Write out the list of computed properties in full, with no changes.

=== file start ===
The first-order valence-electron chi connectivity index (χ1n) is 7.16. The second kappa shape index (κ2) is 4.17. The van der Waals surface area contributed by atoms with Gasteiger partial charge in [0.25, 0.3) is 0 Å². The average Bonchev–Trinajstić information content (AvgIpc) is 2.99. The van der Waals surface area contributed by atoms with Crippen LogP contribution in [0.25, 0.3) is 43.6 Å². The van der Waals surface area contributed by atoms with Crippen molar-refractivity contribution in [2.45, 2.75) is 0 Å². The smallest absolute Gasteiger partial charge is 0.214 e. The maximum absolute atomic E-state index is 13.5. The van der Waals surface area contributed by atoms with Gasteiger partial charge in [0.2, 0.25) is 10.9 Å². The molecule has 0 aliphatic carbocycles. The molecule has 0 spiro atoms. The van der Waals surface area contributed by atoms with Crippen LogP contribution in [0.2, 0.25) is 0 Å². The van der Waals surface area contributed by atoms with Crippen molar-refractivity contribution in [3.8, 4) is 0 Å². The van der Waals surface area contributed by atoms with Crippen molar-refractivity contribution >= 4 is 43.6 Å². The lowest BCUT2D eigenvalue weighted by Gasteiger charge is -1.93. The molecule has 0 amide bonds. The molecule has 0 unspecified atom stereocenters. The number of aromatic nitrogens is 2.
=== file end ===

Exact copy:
The first-order valence-electron chi connectivity index (χ1n) is 7.16. The second kappa shape index (κ2) is 4.17. The van der Waals surface area contributed by atoms with Gasteiger partial charge in [0.25, 0.3) is 0 Å². The average Bonchev–Trinajstić information content (AvgIpc) is 2.99. The van der Waals surface area contributed by atoms with Crippen LogP contribution in [0.25, 0.3) is 43.6 Å². The van der Waals surface area contributed by atoms with Crippen molar-refractivity contribution in [2.45, 2.75) is 0 Å². The smallest absolute Gasteiger partial charge is 0.214 e. The maximum absolute atomic E-state index is 13.5. The van der Waals surface area contributed by atoms with Gasteiger partial charge in [0.2, 0.25) is 10.9 Å². The molecule has 0 aliphatic carbocycles. The molecule has 0 spiro atoms. The van der Waals surface area contributed by atoms with Crippen LogP contribution in [0.2, 0.25) is 0 Å². The van der Waals surface area contributed by atoms with Crippen molar-refractivity contribution in [3.8, 4) is 0 Å². The van der Waals surface area contributed by atoms with Crippen molar-refractivity contribution >= 4 is 43.6 Å². The lowest BCUT2D eigenvalue weighted by Gasteiger charge is -1.93. The molecule has 0 amide bonds. The molecule has 0 unspecified atom stereocenters. The number of aromatic nitrogens is 2.